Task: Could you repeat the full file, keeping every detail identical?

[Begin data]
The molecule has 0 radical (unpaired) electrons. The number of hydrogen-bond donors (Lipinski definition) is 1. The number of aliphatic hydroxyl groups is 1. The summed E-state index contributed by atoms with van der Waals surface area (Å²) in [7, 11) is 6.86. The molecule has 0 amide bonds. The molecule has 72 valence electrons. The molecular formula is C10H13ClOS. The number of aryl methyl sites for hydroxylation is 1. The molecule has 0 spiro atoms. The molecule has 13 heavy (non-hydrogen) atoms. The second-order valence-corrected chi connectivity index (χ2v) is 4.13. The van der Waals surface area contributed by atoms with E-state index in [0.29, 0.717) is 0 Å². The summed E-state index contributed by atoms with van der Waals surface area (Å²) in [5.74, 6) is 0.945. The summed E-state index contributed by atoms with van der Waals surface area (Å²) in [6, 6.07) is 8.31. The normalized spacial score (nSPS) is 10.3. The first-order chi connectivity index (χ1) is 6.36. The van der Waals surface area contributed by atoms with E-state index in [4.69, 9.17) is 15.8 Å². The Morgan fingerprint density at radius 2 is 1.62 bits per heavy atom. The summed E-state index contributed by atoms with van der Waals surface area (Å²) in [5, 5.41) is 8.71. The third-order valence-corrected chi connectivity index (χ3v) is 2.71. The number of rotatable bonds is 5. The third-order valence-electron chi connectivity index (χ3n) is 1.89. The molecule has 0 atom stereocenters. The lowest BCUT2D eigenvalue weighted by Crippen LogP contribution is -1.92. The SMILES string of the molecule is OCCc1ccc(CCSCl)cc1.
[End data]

The molecule has 0 radical (unpaired) electrons. The number of hydrogen-bond donors (Lipinski definition) is 1. The number of aliphatic hydroxyl groups is 1. The summed E-state index contributed by atoms with van der Waals surface area (Å²) in [7, 11) is 6.86. The molecule has 0 amide bonds. The molecule has 72 valence electrons. The molecular formula is C10H13ClOS. The number of aryl methyl sites for hydroxylation is 1. The molecule has 0 spiro atoms. The molecule has 13 heavy (non-hydrogen) atoms. The second-order valence-corrected chi connectivity index (χ2v) is 4.13. The van der Waals surface area contributed by atoms with E-state index in [0.29, 0.717) is 0 Å². The summed E-state index contributed by atoms with van der Waals surface area (Å²) in [5.74, 6) is 0.945. The summed E-state index contributed by atoms with van der Waals surface area (Å²) in [6, 6.07) is 8.31. The normalized spacial score (nSPS) is 10.3. The first-order chi connectivity index (χ1) is 6.36. The van der Waals surface area contributed by atoms with E-state index in [4.69, 9.17) is 15.8 Å². The Morgan fingerprint density at radius 2 is 1.62 bits per heavy atom. The summed E-state index contributed by atoms with van der Waals surface area (Å²) in [5, 5.41) is 8.71. The third-order valence-corrected chi connectivity index (χ3v) is 2.71. The number of rotatable bonds is 5. The third-order valence-electron chi connectivity index (χ3n) is 1.89. The molecule has 0 atom stereocenters. The lowest BCUT2D eigenvalue weighted by Crippen LogP contribution is -1.92. The SMILES string of the molecule is OCCc1ccc(CCSCl)cc1.